Why 'Unified' Is The Hot New Idea For Data Centers
It's time to think about running your IP and storage networks together. And Cisco's not the only one that thinks so.
The Problem Today
In the late 1990s, companies built a separate network for shared storage, connecting storage arrays using Fibre Channel. At the same time, the use of IP-based local area networks was expanding for server-to-server and server-to-client communications, voice over IP, and many other services. The result is that today's data center is drowning in its own infrastructure.
The physical problem is in the server itself and the cabling used to connect those servers to the rest of the environment. Typical servers have at least two dual-ported Fibre Channel host bus adapters to connect to storage, and two quad-port network interface cards connecting to the IP network. Those four card slots and 12 cable plugs mean there's little room for expansion, a lot of heat, many wires to track, and a lot of data center space used. From a management standpoint, it requires IT pros to figure out a physical Fibre Channel configuration, set it up, and then try never to touch it once it's working correctly.
The solution, according to vendors led by Cisco and Brocade, is to develop a unified infrastructure based on Converged Enhanced Ethernet or Cisco's Data Center Ethernet, two standards designed to extend the Ethernet specification to storage up to 10-Gb speeds. While Cisco has branded DCE with its own name, the company says it's compatible with CEE.
The goal is to run storage and IP traffic through a unified network interface and a single cable. Even giving servers a second interface and cable path for redundancy, that setup would reduce the cable count from 12 to two, and host bus adapters/network interface cards from at least four to no more than two.
The standards let IT teams do things such as prioritize certain traffic--for example, allocating 60% of the bandwidth to storage. They allow for a pause command for a specific I/O stream; pausing all communication, as is currently done for Ethernet environments, would likely crash an application. DCE includes a multipathing capability that will improve reliability on large networks.
Perhaps the most important fact about these specs--Fibre Channel over Ethernet, or FCoE, and the related CEE and DCE--is that they're not yet ratified by standards bodies. While vendors don't expect dramatic changes, it gives CIOs one more reason to wait, since these standards are the foundational components for unification.
Here's a quick description of a unified architecture. On one end, the Ethernet connects into a converged network adapter, or CNA--available now from Emulex and QLogic, and coming soon from Brocade and others. These CNAs replace the four interfaces required in a server today and translate any of the protocols--Fibre Channel, IP traffic, or FCoE--for the operating system.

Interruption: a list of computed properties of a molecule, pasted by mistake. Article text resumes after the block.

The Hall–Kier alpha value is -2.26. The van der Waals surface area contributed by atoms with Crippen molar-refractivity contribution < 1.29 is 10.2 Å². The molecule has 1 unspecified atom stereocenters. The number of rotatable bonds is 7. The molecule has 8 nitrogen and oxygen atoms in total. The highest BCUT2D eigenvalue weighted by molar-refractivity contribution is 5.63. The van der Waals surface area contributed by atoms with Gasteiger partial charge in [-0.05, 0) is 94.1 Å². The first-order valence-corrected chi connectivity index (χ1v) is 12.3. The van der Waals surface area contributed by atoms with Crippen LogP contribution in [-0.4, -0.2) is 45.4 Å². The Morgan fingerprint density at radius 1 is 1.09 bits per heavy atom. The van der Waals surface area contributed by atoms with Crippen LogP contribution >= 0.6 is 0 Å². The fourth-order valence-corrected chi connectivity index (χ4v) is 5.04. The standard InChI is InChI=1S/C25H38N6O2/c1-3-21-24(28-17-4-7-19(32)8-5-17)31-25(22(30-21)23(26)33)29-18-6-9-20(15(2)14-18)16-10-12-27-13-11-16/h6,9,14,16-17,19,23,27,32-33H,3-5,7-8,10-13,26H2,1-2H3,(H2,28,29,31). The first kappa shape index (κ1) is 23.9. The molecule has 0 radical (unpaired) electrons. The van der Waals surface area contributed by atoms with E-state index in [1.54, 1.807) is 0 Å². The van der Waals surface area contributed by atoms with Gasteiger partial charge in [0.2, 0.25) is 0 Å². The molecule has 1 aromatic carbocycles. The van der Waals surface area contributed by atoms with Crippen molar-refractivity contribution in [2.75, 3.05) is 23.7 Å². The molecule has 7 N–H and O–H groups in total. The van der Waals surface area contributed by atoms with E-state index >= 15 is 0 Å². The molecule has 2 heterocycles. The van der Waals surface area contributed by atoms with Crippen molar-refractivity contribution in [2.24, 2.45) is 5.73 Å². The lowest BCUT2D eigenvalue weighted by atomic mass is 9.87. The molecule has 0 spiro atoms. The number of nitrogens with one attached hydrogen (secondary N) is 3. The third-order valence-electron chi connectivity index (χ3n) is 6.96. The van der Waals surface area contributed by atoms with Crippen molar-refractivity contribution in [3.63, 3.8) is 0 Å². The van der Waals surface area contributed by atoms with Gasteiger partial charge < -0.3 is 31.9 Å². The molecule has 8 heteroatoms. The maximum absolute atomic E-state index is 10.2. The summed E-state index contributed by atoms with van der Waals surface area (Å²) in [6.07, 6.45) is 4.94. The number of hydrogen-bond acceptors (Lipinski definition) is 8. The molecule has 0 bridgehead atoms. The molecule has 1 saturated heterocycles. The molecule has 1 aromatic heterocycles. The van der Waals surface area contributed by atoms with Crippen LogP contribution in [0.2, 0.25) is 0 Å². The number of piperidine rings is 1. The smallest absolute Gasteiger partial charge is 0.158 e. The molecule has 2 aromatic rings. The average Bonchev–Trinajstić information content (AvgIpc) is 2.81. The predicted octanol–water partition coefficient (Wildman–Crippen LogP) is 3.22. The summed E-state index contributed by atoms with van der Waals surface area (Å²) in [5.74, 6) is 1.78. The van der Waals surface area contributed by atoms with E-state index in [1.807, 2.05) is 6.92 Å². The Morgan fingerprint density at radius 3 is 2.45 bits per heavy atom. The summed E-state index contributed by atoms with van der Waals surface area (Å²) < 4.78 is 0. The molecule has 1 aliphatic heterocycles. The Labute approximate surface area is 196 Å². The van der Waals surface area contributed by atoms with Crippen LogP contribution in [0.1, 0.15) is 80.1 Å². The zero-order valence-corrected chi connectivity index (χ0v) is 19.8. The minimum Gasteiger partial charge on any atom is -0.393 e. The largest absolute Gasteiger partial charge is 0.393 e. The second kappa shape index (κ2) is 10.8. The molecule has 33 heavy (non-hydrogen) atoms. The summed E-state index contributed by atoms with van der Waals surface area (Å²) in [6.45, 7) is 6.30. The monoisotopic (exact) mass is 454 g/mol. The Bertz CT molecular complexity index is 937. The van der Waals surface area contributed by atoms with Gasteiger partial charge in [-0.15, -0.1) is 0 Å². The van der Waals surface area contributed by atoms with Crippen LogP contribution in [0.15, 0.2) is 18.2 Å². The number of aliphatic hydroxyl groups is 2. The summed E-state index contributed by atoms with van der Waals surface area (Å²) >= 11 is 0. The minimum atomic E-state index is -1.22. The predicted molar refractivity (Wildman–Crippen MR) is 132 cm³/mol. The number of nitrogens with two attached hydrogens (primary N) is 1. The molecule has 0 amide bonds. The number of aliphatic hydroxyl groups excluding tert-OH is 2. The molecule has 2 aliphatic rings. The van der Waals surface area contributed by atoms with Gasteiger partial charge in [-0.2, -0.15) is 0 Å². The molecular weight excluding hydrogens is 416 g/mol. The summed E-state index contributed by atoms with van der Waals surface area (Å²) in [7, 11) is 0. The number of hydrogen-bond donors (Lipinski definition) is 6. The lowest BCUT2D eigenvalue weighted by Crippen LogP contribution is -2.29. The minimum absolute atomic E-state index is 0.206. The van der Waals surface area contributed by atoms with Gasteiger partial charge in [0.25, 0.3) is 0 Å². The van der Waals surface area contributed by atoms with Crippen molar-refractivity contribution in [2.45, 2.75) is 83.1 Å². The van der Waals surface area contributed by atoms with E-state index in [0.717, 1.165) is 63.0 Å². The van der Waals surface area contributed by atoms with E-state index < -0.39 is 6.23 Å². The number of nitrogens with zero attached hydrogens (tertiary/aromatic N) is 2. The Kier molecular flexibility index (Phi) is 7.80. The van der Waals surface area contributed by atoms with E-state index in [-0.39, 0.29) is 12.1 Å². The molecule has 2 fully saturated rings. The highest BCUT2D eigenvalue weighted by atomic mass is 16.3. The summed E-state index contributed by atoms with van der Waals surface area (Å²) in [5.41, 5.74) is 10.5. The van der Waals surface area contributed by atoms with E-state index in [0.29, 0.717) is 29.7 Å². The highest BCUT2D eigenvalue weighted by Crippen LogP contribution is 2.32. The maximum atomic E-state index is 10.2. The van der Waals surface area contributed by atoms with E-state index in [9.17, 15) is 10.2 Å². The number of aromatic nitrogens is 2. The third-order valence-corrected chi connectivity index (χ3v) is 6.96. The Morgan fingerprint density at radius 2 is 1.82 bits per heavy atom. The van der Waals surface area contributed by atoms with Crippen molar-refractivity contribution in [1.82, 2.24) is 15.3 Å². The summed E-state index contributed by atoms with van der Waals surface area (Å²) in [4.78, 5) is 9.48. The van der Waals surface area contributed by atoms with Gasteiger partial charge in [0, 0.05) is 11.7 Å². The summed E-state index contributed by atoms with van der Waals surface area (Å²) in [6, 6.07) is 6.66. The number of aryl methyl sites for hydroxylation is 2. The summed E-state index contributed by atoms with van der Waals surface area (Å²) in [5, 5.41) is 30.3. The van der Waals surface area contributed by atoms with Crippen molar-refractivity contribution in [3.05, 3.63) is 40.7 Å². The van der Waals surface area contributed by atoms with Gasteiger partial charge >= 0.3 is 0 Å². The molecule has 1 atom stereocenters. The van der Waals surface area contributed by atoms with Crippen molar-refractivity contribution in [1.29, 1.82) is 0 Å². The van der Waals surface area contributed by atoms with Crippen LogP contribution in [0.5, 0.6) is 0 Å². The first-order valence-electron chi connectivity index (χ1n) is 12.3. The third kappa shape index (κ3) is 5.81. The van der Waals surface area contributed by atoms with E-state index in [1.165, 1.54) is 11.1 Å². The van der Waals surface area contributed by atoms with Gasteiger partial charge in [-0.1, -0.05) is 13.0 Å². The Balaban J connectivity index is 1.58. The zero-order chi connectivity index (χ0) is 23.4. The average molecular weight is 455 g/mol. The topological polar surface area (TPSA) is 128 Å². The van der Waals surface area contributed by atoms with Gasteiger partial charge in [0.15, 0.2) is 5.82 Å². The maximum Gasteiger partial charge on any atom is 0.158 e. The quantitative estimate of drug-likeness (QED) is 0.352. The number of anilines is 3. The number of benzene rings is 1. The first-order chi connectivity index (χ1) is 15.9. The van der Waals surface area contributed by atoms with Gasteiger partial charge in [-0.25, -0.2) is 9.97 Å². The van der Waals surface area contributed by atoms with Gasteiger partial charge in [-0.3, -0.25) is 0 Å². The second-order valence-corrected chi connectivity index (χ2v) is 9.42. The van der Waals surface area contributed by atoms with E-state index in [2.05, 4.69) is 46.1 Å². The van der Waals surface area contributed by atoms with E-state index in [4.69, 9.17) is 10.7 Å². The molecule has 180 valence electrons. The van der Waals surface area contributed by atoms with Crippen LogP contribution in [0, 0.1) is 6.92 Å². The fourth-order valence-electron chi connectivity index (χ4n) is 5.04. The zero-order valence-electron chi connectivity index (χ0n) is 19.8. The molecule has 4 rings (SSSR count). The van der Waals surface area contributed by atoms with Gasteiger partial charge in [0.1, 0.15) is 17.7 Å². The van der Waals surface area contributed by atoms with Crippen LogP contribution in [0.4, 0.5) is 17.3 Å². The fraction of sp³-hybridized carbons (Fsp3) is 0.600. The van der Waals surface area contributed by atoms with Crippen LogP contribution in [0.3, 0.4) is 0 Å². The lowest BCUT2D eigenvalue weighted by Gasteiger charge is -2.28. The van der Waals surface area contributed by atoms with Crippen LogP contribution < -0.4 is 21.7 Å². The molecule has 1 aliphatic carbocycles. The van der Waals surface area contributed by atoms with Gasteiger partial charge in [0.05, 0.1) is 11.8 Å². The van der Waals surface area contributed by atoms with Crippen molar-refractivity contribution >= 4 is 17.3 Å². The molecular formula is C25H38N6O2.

At the opposite end of the infrastructure are conventional Fibre Channel-based storage systems. There isn't native FCoE connectivity for storage arrays (though some storage vendors say it's coming), and companies aren't going to rip out existing Fibre Channel storage area networks anyway. So a handover between FCoE and native FC must occur at the middle of the infrastructure.
At this middle point is where there's a divergence in strategies between Cisco and Brocade, the two main infrastructure providers. Cisco envisions a "top-of-the-rack switch" that will predominantly have FCoE ports for making the FCoE connections from the servers. The switch will then have uplink ports to the Fibre Channel SAN switch fabric or the IP infrastructure.
In Brocade's vision, there are three functional block modules in switches like the Brocade 8000. One is a conventional Fibre Channel module to connect to FC-based storage, which also can link a bank of CEE standard-based ports to standard IP ports on standard IP switches, allowing the connection to the corporate local area network. In the early phases of an FCoE infrastructure buildout, companies will need a second switch to extract various protocols and route them to the appropriate switch.
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While these approaches don't sound entirely "unified" to start with, it's important to realize that for most customers unification will be a phased-in strategy starting with consolidation of network interface cards at the servers. It will be quite some time before FCoE interfaces are commonplace at the storage level, so there will be a blended infrastructure for the foreseeable future.
Unified infrastructure doesn't necessarily mean all or nothing with Cisco or Brocade or some other vendor. There's no reason multiple vendors' systems can't co-exist as they do today with Fibre Channel SAN systems. However, as is the case with Fibre Channel, the systems likely will be compatible at "the lowest common denominator," and mixing them is sure to limit the use of some features.